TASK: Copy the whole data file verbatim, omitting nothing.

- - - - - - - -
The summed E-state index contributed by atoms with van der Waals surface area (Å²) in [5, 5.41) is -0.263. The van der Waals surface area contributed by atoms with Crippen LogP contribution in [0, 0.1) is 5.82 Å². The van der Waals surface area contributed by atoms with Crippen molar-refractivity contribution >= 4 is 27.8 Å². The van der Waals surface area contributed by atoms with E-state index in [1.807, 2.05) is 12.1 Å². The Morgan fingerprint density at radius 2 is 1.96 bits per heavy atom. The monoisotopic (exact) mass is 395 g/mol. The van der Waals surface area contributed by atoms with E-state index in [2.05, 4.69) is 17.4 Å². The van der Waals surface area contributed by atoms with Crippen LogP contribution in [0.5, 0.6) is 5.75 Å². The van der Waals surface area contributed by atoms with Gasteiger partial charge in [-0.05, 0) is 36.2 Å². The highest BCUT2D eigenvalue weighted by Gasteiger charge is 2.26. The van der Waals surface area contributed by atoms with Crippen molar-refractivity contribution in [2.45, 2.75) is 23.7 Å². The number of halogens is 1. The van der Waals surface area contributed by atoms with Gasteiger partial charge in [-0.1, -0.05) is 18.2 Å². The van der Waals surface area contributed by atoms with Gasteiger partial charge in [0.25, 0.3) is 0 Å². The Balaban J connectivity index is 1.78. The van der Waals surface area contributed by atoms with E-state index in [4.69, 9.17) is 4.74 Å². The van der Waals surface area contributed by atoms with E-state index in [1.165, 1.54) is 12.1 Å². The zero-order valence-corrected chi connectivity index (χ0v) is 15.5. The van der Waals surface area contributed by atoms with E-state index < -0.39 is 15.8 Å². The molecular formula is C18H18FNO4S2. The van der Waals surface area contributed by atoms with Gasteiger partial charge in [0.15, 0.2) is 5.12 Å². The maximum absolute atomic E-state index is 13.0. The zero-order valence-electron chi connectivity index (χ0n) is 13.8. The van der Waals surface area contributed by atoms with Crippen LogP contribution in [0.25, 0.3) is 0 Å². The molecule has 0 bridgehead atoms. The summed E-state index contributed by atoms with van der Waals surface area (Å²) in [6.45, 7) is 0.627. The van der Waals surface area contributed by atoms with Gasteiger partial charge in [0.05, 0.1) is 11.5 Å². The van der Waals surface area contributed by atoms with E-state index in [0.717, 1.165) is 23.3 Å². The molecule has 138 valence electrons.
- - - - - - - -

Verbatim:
The summed E-state index contributed by atoms with van der Waals surface area (Å²) in [5, 5.41) is -0.263. The van der Waals surface area contributed by atoms with Crippen LogP contribution in [0, 0.1) is 5.82 Å². The van der Waals surface area contributed by atoms with Crippen molar-refractivity contribution >= 4 is 27.8 Å². The van der Waals surface area contributed by atoms with E-state index in [1.807, 2.05) is 12.1 Å². The Morgan fingerprint density at radius 2 is 1.96 bits per heavy atom. The monoisotopic (exact) mass is 395 g/mol. The van der Waals surface area contributed by atoms with E-state index in [2.05, 4.69) is 17.4 Å². The van der Waals surface area contributed by atoms with Crippen LogP contribution in [0.5, 0.6) is 5.75 Å². The van der Waals surface area contributed by atoms with Gasteiger partial charge in [-0.05, 0) is 36.2 Å². The highest BCUT2D eigenvalue weighted by Gasteiger charge is 2.26. The van der Waals surface area contributed by atoms with Crippen molar-refractivity contribution in [2.45, 2.75) is 23.7 Å². The number of halogens is 1. The van der Waals surface area contributed by atoms with Gasteiger partial charge in [-0.1, -0.05) is 18.2 Å². The van der Waals surface area contributed by atoms with Gasteiger partial charge in [0.25, 0.3) is 0 Å². The Balaban J connectivity index is 1.78. The van der Waals surface area contributed by atoms with E-state index in [4.69, 9.17) is 4.74 Å². The van der Waals surface area contributed by atoms with E-state index in [1.165, 1.54) is 12.1 Å². The zero-order valence-corrected chi connectivity index (χ0v) is 15.5. The van der Waals surface area contributed by atoms with E-state index < -0.39 is 15.8 Å². The molecular formula is C18H18FNO4S2. The van der Waals surface area contributed by atoms with Gasteiger partial charge in [0.15, 0.2) is 5.12 Å². The maximum absolute atomic E-state index is 13.0. The zero-order valence-electron chi connectivity index (χ0n) is 13.8. The van der Waals surface area contributed by atoms with Crippen LogP contribution in [0.25, 0.3) is 0 Å². The molecule has 0 bridgehead atoms. The summed E-state index contributed by atoms with van der Waals surface area (Å²) in [6.45, 7) is 0.627. The van der Waals surface area contributed by atoms with Gasteiger partial charge in [0.05, 0.1) is 11.5 Å². The van der Waals surface area contributed by atoms with E-state index in [0.717, 1.165) is 23.3 Å². The molecule has 138 valence electrons.